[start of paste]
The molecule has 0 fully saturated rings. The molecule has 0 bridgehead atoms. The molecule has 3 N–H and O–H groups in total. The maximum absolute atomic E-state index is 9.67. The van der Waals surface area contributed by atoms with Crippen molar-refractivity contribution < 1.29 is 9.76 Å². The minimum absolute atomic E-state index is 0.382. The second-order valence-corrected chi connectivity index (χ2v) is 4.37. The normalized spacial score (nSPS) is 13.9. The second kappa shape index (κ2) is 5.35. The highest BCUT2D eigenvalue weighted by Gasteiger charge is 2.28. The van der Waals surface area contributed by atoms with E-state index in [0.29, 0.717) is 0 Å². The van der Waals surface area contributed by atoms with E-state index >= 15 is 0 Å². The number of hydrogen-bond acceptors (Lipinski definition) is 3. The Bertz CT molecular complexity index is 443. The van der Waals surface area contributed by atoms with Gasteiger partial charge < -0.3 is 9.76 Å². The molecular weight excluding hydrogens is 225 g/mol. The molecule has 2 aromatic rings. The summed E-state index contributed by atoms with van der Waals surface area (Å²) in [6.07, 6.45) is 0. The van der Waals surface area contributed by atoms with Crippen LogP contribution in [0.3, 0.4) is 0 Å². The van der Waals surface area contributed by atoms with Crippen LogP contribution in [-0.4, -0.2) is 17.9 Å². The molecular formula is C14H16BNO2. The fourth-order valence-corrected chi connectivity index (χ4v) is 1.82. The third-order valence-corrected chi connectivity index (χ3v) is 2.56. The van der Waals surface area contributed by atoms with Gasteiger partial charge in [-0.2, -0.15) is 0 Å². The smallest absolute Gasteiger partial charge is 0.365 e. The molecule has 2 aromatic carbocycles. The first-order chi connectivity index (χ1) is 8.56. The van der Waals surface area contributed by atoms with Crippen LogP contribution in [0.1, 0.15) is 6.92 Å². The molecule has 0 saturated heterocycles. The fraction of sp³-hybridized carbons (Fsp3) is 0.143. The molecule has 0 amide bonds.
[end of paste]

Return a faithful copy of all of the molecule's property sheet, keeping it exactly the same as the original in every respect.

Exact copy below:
The molecule has 0 fully saturated rings. The molecule has 0 bridgehead atoms. The molecule has 3 N–H and O–H groups in total. The maximum absolute atomic E-state index is 9.67. The van der Waals surface area contributed by atoms with Crippen molar-refractivity contribution < 1.29 is 9.76 Å². The minimum absolute atomic E-state index is 0.382. The second-order valence-corrected chi connectivity index (χ2v) is 4.37. The normalized spacial score (nSPS) is 13.9. The second kappa shape index (κ2) is 5.35. The highest BCUT2D eigenvalue weighted by Gasteiger charge is 2.28. The van der Waals surface area contributed by atoms with E-state index in [0.29, 0.717) is 0 Å². The van der Waals surface area contributed by atoms with E-state index >= 15 is 0 Å². The number of hydrogen-bond acceptors (Lipinski definition) is 3. The Bertz CT molecular complexity index is 443. The van der Waals surface area contributed by atoms with Gasteiger partial charge < -0.3 is 9.76 Å². The molecular weight excluding hydrogens is 225 g/mol. The molecule has 2 aromatic rings. The summed E-state index contributed by atoms with van der Waals surface area (Å²) in [6.07, 6.45) is 0. The van der Waals surface area contributed by atoms with Crippen LogP contribution in [0.3, 0.4) is 0 Å². The van der Waals surface area contributed by atoms with Crippen LogP contribution in [-0.4, -0.2) is 17.9 Å². The molecular formula is C14H16BNO2. The fourth-order valence-corrected chi connectivity index (χ4v) is 1.82. The third-order valence-corrected chi connectivity index (χ3v) is 2.56. The van der Waals surface area contributed by atoms with Gasteiger partial charge in [-0.2, -0.15) is 0 Å². The smallest absolute Gasteiger partial charge is 0.365 e. The molecule has 2 aromatic carbocycles. The first-order chi connectivity index (χ1) is 8.56. The van der Waals surface area contributed by atoms with Crippen LogP contribution in [0.1, 0.15) is 6.92 Å². The molecule has 0 saturated heterocycles. The fraction of sp³-hybridized carbons (Fsp3) is 0.143. The molecule has 0 amide bonds.